nutrients, the population was categorized into quartiles
based on micronutrient concentration. This was done
because deficiencies are described for the general population
and may not necessarily be meaningful in older women, and
we hypothesized that low levels may have physiological
significance, even if they did not reach the level of
‘deficiency.’’ For the carotenoids, which do not have
described deficiencies, quartiles were considered the
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appropriate method of analysis. All the measurements of
micronutrients had a skewed distribution and were analyzed
using logarithmic transformation and presented as geometric
means and 95% confidence intervals.
We first compared individuals who had blood tests and
those who did not, using the Pearson chi-square test. Chi-
square and trend tests were used to examine the associations
between micronutrients and dichotomized covariates, i.e.,
frailty status, and means. Values of p .05 were considered
statistically significant. Binomial logistic regression models
were used to examine associations between low micro-
nutrient concentrations and frailty. Low micronutrient
concentrations were defined as the lowest quartile of the
distribution of each micronutrient. Women were categorized
in two groups as frail versus not (prefrail and nonfrail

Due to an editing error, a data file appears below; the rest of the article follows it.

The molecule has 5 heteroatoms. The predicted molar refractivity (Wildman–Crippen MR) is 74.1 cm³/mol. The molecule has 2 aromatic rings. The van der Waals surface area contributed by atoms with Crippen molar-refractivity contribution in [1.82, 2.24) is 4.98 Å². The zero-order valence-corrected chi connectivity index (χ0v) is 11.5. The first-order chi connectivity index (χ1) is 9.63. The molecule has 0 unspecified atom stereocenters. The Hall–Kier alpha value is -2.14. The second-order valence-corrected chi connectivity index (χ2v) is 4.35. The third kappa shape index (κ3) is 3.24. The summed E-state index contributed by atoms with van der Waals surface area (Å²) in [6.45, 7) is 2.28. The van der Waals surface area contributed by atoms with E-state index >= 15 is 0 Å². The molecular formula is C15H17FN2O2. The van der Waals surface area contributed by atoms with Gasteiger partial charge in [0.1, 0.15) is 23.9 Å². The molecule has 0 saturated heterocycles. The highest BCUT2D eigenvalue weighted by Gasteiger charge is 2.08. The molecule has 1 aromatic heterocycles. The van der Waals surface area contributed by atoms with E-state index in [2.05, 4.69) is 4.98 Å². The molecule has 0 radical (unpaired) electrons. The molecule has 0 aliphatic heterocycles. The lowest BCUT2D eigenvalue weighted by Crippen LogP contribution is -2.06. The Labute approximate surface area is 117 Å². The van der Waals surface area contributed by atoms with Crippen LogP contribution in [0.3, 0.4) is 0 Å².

groups combined). The odds ratio (OR) for being frail was
then calculated for the lowest quartile of each micro-
nutrient’s distribution, using all other quartiles combined as
the reference. Initial models were adjusted for age.
Sequential adjustment was done adding variables known
to be associated with both micronutrient deficiencies and
frailty status. Models were adjusted for age and sociodemo-
graphic characteristics (race [black, white], income [in
tertiles], education [completed high school vs not]); then
smoking status (current smoker vs not) was added; and
finally, body mass index (BMI, calculated from measured
height and weight).
Trends across frailty subgroups were examined using
generalized linear models for continuous variables and the
chi-square test for catego rical variables. Trends across frailty
subgroups were analyzed for differences in the baseline
characteristics of the participants, mean concentrations of
micronutrients, and prevalence of micronutrient deficiencies.
The statistical programs used were SAS (SAS Inst itute, Cary,
NC) (24) for data management and Stata (Stata Corporation,
College Station, TX) (25) for weighted analyses.
Participants with (n ¼ 756) and without (n ¼ 108) blood
drawing in the study are compared in Table 1. Those
without blood drawing had lower educational and income
levels than did those who participated in the blood drawing.
Those without blood drawing were less likely to report
drinking at least once a week, but more likely to report fair
or poor self-rated health and appetite. Disability and frailty
were more prevalent among those participants who did not
participate in blood drawing.
Social and demographic characteristics were compared by
frailty status (Table 2). Women classified as frail were older,
had a lower income, and had fewer years of education. The
frail group had a higher proportion of African Americans,
widows, current or former smokers, and a lower proportion
of weekly alcohol drinkers than did the other groups. It also
had a higher proportion with self-reported weight loss, fair
or poor appetite, denture use, and problems chewing or
swallowing. The mean BMI was lower in the nonfrail than
in the prefrail or frail subgroups, although the prevalence of
obesity (BMI 30) was higher among the nonfrail
participants. A higher proportion of frail individuals